When to render assistance and when not to?

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Degenerate

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Really? Here are screenshots of an example. You mentioned above the instructor who put his finger down a hole a mantis shrimp went in, but you left out the part where you stated, "I was pissing myself laughing" when "his fingernail was gone and he was in pain from a broken finger".

I would certainly say that qualifies as laughing at other people's demise.

most of them just need to learn how to get into horizontal trim

This cracked me up, as the OP has been pretty vocal about horizontal trim being "a hoax", even made a whole thread about it.
Lmao.
 

VikingDives

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Actually, I think, there is a signal you could give although your buddy may not interpret it precisely to mean "give assistance", at least maybe not right away. The signal is to give the trouble sign and then the sign for "come here". This can be followed by pointing to the equipment that needs adjusting, tightening, moving, etc. It shouldn't take long for your buddy to figure out that you can fix it on your own or perhaps they need to render assistance. The problem I have with "a problem that I can identify" requires that they can see you and are close enough to identify your problem as a problem. But, why take chances. Tell them directly you have a problem. So, the first task is to get their attention. This is very important if the buddy swims in front of you and makes occasional glances back to you. While there are many trivial problems we could probably fix on our own, IMO tank slippage is not one of them.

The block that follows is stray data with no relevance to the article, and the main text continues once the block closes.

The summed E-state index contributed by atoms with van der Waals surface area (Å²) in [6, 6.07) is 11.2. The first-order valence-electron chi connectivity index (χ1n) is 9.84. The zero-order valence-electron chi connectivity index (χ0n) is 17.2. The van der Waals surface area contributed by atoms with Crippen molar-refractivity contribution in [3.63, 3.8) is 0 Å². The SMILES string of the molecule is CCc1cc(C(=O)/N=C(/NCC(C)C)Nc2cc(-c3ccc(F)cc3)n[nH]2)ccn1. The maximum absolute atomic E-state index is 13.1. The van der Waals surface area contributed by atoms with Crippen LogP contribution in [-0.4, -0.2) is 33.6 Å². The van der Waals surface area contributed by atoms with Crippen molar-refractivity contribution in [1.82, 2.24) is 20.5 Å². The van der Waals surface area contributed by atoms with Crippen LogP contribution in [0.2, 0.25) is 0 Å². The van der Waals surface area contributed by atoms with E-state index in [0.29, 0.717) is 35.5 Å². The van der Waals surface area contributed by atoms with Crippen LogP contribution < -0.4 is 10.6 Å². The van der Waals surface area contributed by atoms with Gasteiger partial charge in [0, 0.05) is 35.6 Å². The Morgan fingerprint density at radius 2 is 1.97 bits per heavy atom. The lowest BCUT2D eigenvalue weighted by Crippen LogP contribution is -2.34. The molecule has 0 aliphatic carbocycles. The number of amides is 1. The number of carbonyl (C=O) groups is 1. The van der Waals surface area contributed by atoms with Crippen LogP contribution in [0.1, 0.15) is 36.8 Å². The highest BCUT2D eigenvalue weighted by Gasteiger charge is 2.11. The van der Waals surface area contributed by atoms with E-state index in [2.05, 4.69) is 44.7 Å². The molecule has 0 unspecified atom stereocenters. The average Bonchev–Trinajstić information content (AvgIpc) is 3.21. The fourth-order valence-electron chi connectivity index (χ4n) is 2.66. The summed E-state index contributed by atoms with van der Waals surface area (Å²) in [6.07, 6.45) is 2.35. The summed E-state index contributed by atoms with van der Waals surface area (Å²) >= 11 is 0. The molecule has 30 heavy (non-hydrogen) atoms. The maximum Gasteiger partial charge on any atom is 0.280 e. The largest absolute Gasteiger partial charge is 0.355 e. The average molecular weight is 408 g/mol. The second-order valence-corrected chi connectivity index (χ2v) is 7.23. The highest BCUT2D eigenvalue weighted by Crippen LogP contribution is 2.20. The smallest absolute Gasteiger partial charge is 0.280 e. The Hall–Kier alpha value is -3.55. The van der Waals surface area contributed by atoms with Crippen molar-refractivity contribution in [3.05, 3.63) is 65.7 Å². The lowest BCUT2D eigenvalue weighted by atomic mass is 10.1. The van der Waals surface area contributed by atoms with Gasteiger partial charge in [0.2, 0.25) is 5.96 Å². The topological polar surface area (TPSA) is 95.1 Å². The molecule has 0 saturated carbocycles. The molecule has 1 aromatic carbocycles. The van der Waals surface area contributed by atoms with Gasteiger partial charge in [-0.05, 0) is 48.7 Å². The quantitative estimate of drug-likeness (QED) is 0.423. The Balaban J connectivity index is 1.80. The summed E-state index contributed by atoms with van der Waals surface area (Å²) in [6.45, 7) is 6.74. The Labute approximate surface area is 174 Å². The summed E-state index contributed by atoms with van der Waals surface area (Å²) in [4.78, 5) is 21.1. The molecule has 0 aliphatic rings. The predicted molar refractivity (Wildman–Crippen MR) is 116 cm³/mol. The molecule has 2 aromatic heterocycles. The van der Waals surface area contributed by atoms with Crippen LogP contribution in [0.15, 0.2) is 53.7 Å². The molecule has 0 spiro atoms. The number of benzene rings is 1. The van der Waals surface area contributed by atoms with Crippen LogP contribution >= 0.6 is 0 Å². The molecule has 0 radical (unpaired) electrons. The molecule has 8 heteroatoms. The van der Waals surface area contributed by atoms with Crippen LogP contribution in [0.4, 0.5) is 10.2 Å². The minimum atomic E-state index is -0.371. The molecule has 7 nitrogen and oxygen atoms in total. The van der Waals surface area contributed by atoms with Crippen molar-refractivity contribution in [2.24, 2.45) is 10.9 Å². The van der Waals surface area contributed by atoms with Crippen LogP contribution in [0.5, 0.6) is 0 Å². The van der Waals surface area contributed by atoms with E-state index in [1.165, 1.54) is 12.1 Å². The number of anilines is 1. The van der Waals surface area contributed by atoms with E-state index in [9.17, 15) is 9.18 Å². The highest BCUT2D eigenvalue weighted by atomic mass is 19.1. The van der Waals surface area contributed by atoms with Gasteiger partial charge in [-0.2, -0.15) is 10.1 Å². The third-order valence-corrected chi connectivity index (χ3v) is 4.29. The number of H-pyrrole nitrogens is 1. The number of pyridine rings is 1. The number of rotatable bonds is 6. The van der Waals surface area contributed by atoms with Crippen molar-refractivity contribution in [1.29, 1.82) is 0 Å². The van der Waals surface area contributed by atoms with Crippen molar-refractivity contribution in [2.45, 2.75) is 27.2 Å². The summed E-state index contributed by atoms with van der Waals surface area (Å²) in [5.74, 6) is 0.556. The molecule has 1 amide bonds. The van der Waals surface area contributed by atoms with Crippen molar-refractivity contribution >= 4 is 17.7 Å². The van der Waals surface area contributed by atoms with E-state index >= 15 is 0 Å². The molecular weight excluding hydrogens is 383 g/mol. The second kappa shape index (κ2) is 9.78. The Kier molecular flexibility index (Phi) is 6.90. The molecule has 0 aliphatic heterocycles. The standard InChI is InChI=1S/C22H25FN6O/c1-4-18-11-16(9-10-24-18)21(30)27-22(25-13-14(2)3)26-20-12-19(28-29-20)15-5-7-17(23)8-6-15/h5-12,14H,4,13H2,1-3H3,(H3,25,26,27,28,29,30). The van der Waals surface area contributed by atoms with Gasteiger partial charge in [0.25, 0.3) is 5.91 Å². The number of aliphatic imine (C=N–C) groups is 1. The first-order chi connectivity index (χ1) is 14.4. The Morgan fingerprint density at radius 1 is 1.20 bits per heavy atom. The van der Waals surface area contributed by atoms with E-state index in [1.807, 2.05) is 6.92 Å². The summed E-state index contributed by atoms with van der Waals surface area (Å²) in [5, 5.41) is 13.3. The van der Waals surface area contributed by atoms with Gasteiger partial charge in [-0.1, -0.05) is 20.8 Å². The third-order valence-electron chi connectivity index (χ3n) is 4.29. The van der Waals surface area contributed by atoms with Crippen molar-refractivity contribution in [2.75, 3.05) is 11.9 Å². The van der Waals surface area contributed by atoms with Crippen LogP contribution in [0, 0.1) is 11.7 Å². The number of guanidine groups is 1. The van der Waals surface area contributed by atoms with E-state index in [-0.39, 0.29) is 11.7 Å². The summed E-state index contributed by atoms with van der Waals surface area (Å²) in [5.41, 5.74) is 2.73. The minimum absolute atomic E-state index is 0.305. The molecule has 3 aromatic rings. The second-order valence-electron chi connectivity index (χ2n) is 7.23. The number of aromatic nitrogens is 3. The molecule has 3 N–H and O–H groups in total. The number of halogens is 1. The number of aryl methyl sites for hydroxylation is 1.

I agree with what you are saying, but you're misunderstanding my point. We have have a surface signal for help. Why? Because we may need to communicate that directly. Underwater, we can communicate that there's a problem. If I signal you that there's a problem, it's implied that you are going to come to my aid if I need it. The point is not that we can't communicate it, but that telling you there's a problem, or your independent identification of a problem on my part doesn't require an additional request for assistance, because we know we are going to assist one another underwater.